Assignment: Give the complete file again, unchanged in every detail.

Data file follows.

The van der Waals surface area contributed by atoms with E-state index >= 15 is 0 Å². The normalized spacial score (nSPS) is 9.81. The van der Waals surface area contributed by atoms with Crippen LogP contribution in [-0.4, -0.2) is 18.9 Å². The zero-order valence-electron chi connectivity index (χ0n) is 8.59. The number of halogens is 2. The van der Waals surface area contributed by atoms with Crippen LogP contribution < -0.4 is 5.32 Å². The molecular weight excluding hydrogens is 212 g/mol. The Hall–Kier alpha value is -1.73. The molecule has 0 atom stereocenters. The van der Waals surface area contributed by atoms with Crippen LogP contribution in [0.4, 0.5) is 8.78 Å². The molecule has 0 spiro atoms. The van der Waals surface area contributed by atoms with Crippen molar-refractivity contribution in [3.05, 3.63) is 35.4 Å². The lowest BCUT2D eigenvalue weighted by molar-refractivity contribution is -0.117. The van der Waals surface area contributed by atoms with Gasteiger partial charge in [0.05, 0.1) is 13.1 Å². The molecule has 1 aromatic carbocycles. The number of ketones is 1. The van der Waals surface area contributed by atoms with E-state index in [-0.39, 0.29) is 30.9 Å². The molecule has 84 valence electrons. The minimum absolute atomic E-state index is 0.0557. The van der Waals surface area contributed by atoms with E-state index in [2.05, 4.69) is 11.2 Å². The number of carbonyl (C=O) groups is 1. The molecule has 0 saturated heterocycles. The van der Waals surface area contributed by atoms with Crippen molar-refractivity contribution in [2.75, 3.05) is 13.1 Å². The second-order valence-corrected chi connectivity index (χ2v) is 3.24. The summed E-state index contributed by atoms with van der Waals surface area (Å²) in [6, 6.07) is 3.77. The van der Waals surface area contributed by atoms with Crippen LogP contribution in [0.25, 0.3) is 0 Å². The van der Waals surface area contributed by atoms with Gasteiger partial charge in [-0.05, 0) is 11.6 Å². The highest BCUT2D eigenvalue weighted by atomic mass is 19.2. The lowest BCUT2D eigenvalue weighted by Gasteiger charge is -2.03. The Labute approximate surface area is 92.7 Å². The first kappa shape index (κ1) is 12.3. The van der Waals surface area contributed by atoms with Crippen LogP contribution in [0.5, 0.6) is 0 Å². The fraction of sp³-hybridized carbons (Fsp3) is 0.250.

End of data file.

The van der Waals surface area contributed by atoms with E-state index >= 15 is 0 Å². The normalized spacial score (nSPS) is 9.81. The van der Waals surface area contributed by atoms with Crippen LogP contribution in [-0.4, -0.2) is 18.9 Å². The zero-order valence-electron chi connectivity index (χ0n) is 8.59. The number of halogens is 2. The van der Waals surface area contributed by atoms with Crippen LogP contribution < -0.4 is 5.32 Å². The molecular weight excluding hydrogens is 212 g/mol. The Hall–Kier alpha value is -1.73. The molecule has 0 atom stereocenters. The van der Waals surface area contributed by atoms with Crippen LogP contribution in [0.4, 0.5) is 8.78 Å². The molecule has 0 spiro atoms. The van der Waals surface area contributed by atoms with Crippen molar-refractivity contribution in [3.05, 3.63) is 35.4 Å². The lowest BCUT2D eigenvalue weighted by molar-refractivity contribution is -0.117. The van der Waals surface area contributed by atoms with Gasteiger partial charge in [0.05, 0.1) is 13.1 Å². The molecule has 1 aromatic carbocycles. The number of ketones is 1. The van der Waals surface area contributed by atoms with E-state index in [-0.39, 0.29) is 30.9 Å². The molecule has 84 valence electrons. The minimum absolute atomic E-state index is 0.0557. The van der Waals surface area contributed by atoms with E-state index in [2.05, 4.69) is 11.2 Å². The number of carbonyl (C=O) groups is 1. The molecule has 0 saturated heterocycles. The van der Waals surface area contributed by atoms with Crippen molar-refractivity contribution in [2.75, 3.05) is 13.1 Å². The second-order valence-corrected chi connectivity index (χ2v) is 3.24. The summed E-state index contributed by atoms with van der Waals surface area (Å²) in [6, 6.07) is 3.77. The van der Waals surface area contributed by atoms with Crippen LogP contribution in [0.25, 0.3) is 0 Å². The van der Waals surface area contributed by atoms with Gasteiger partial charge in [-0.05, 0) is 11.6 Å². The highest BCUT2D eigenvalue weighted by atomic mass is 19.2. The lowest BCUT2D eigenvalue weighted by Gasteiger charge is -2.03. The Labute approximate surface area is 92.7 Å². The first kappa shape index (κ1) is 12.3. The van der Waals surface area contributed by atoms with Crippen LogP contribution in [0.5, 0.6) is 0 Å². The fraction of sp³-hybridized carbons (Fsp3) is 0.250.